Upon this sworn affidavit, the judge issued a search warrant. The warrant authorized the search of the subject residence, outbuildings, vehicles, and the persons of Rodriguez and Morrison. The search warrant authorized the "seizure of illegal narcotics, currency obtained as a result of illegal activity, firearms, and any other evidence of criminal activity that would be furthered by illegal narcotics activity."
The officers executed the search warrant for 27091 Roelker Road at approximately 2:15 a.m. on October 14, 2007. When the officers entered the residence, they detained Morrison, Rodriguez, and three other individuals. After orally reading the occupants their Miranda rights, Detective Fitzgerald asked the occupants for their identification. Morrison said that her identification was in her purse in her bedroom. Detective Fitzgerald retrieved the purse and seized drug paraphernalia from it. The officers found and seized two digital scales, a glass pipe, and a bag of blue pills and white powder from other parts of the residence. From the outbuilding shed, the officers seized methamphetamine chemical precursors and marijuana. Morrison said that the green pickup truck belonged to her mother, but she drove it. The officers seized cans of Coleman fuel from the truck because the fuel was known to be a methamphetamine precursor chemical.
Morrison filed a motion to suppress, alleging that the search warrant executed at 27091 Roelker Road was not supported by probable cause. The magistrate judge found that the search warrant was supported by probable cause and recommended to the district court that Morrison's motion to suppress be denied. The district court adopted the magistrate judge's report and recommendation.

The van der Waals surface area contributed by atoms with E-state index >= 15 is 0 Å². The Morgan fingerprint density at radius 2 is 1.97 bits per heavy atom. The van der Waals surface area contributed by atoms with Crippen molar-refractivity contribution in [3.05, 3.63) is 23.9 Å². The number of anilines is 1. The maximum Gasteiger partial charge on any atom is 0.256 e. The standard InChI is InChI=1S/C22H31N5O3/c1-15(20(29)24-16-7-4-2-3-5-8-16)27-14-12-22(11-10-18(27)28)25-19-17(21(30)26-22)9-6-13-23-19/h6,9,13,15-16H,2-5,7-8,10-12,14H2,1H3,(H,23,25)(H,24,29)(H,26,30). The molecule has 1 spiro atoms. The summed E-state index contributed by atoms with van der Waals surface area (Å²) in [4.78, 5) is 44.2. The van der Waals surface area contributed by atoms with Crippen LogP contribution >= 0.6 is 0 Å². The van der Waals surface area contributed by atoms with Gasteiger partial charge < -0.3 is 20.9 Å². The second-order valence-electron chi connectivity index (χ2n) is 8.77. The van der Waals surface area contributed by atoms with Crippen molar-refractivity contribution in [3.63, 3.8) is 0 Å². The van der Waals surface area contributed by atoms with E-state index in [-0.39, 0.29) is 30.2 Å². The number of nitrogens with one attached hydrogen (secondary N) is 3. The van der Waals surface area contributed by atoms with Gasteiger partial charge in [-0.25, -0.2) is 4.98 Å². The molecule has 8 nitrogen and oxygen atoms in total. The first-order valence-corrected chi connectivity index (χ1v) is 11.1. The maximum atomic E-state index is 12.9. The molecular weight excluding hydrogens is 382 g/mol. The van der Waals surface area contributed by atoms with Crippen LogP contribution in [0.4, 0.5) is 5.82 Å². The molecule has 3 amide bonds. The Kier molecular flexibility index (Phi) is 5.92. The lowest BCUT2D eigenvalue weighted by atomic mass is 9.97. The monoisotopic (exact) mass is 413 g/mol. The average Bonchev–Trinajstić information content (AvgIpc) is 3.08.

B. Batson Challenge
The matter proceeded to trial. During voir dire, the jury was asked whether any member of the panel had been charged with any state or federal offense punishable by a year or more in prison, or had a close friend or family member so charged. In response, Juror 5, an African American, initially responded that she had a grandchild who had been charged with an unknown offense. Upon further questioning, she informed the parties that she did not believe her grandchild's arrest would affect her ability to be impartial. Several minutes later, after responses by two other jurors, Juror 5 informed the parties that she had recalled another grandchild who also had been arrested. She believed that this grandchild had been convicted and incarcerated for a drug offense. She also explained that her husband had a drinking problem.
In response to the same question, Juror 14, an African American, reported that her husband had been convicted of theft in 1969. She indicated that she did not believe her husband's prior conviction would affect her ability to be impartial. In addition, according to the survey completed by the prospective jurors, Juror 14 had been employed by the Department of Mental Health for 19 years.